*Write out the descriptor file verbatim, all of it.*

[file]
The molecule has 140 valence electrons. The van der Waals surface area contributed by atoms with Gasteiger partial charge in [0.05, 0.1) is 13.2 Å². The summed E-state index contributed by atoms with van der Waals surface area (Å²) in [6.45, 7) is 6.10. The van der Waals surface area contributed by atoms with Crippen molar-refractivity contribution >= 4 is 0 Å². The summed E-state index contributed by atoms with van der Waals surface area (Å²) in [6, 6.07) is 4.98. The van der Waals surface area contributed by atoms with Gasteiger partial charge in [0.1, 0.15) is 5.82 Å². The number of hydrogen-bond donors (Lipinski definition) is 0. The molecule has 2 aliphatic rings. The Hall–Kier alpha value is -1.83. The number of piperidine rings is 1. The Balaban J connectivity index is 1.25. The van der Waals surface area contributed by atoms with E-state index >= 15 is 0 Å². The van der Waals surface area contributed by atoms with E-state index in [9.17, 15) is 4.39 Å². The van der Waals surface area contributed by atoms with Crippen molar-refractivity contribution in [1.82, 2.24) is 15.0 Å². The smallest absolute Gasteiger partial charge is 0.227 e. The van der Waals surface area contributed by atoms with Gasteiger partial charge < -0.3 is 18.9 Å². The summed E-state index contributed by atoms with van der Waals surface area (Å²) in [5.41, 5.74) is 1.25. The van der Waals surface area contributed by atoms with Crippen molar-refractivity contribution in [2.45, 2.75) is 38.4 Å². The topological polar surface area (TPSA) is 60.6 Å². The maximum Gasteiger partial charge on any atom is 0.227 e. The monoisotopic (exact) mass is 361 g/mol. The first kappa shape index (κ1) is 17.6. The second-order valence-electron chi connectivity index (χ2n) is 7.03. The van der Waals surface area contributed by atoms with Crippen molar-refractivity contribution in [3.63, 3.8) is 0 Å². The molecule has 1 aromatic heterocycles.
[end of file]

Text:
The molecule has 140 valence electrons. The van der Waals surface area contributed by atoms with Gasteiger partial charge in [0.05, 0.1) is 13.2 Å². The summed E-state index contributed by atoms with van der Waals surface area (Å²) in [6.45, 7) is 6.10. The van der Waals surface area contributed by atoms with Crippen molar-refractivity contribution >= 4 is 0 Å². The summed E-state index contributed by atoms with van der Waals surface area (Å²) in [6, 6.07) is 4.98. The van der Waals surface area contributed by atoms with Gasteiger partial charge in [0.1, 0.15) is 5.82 Å². The number of hydrogen-bond donors (Lipinski definition) is 0. The molecule has 2 aliphatic rings. The Hall–Kier alpha value is -1.83. The number of piperidine rings is 1. The Balaban J connectivity index is 1.25. The van der Waals surface area contributed by atoms with E-state index >= 15 is 0 Å². The van der Waals surface area contributed by atoms with E-state index in [9.17, 15) is 4.39 Å². The van der Waals surface area contributed by atoms with Crippen molar-refractivity contribution in [1.82, 2.24) is 15.0 Å². The smallest absolute Gasteiger partial charge is 0.227 e. The van der Waals surface area contributed by atoms with Gasteiger partial charge < -0.3 is 18.9 Å². The summed E-state index contributed by atoms with van der Waals surface area (Å²) in [5.41, 5.74) is 1.25. The van der Waals surface area contributed by atoms with Crippen molar-refractivity contribution in [2.45, 2.75) is 38.4 Å². The topological polar surface area (TPSA) is 60.6 Å². The maximum Gasteiger partial charge on any atom is 0.227 e. The monoisotopic (exact) mass is 361 g/mol. The first kappa shape index (κ1) is 17.6. The second-order valence-electron chi connectivity index (χ2n) is 7.03. The van der Waals surface area contributed by atoms with Crippen molar-refractivity contribution in [3.63, 3.8) is 0 Å². The molecule has 1 aromatic heterocycles.